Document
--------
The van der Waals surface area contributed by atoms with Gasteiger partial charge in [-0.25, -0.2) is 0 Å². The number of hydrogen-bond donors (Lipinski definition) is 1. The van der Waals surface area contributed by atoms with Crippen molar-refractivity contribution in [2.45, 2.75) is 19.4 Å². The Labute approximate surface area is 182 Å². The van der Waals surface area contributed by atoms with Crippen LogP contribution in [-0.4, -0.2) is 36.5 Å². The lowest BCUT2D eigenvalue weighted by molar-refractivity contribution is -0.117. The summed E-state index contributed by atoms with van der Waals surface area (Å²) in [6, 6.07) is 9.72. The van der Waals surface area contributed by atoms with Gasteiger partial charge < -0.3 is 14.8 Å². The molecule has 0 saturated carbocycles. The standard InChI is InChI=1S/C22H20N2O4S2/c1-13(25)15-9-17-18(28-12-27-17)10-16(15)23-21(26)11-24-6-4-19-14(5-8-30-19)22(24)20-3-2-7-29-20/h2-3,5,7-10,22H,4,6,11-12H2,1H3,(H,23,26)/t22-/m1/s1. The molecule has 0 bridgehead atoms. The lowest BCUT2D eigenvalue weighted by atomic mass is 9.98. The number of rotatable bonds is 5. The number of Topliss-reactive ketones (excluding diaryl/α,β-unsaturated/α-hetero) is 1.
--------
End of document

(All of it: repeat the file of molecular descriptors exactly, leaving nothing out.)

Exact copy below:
The van der Waals surface area contributed by atoms with Gasteiger partial charge in [-0.25, -0.2) is 0 Å². The number of hydrogen-bond donors (Lipinski definition) is 1. The van der Waals surface area contributed by atoms with Crippen molar-refractivity contribution in [2.45, 2.75) is 19.4 Å². The Labute approximate surface area is 182 Å². The van der Waals surface area contributed by atoms with Crippen LogP contribution in [-0.4, -0.2) is 36.5 Å². The lowest BCUT2D eigenvalue weighted by molar-refractivity contribution is -0.117. The summed E-state index contributed by atoms with van der Waals surface area (Å²) in [6, 6.07) is 9.72. The van der Waals surface area contributed by atoms with Gasteiger partial charge < -0.3 is 14.8 Å². The molecule has 0 saturated carbocycles. The standard InChI is InChI=1S/C22H20N2O4S2/c1-13(25)15-9-17-18(28-12-27-17)10-16(15)23-21(26)11-24-6-4-19-14(5-8-30-19)22(24)20-3-2-7-29-20/h2-3,5,7-10,22H,4,6,11-12H2,1H3,(H,23,26)/t22-/m1/s1. The molecule has 0 bridgehead atoms. The lowest BCUT2D eigenvalue weighted by atomic mass is 9.98. The number of rotatable bonds is 5. The number of Topliss-reactive ketones (excluding diaryl/α,β-unsaturated/α-hetero) is 1.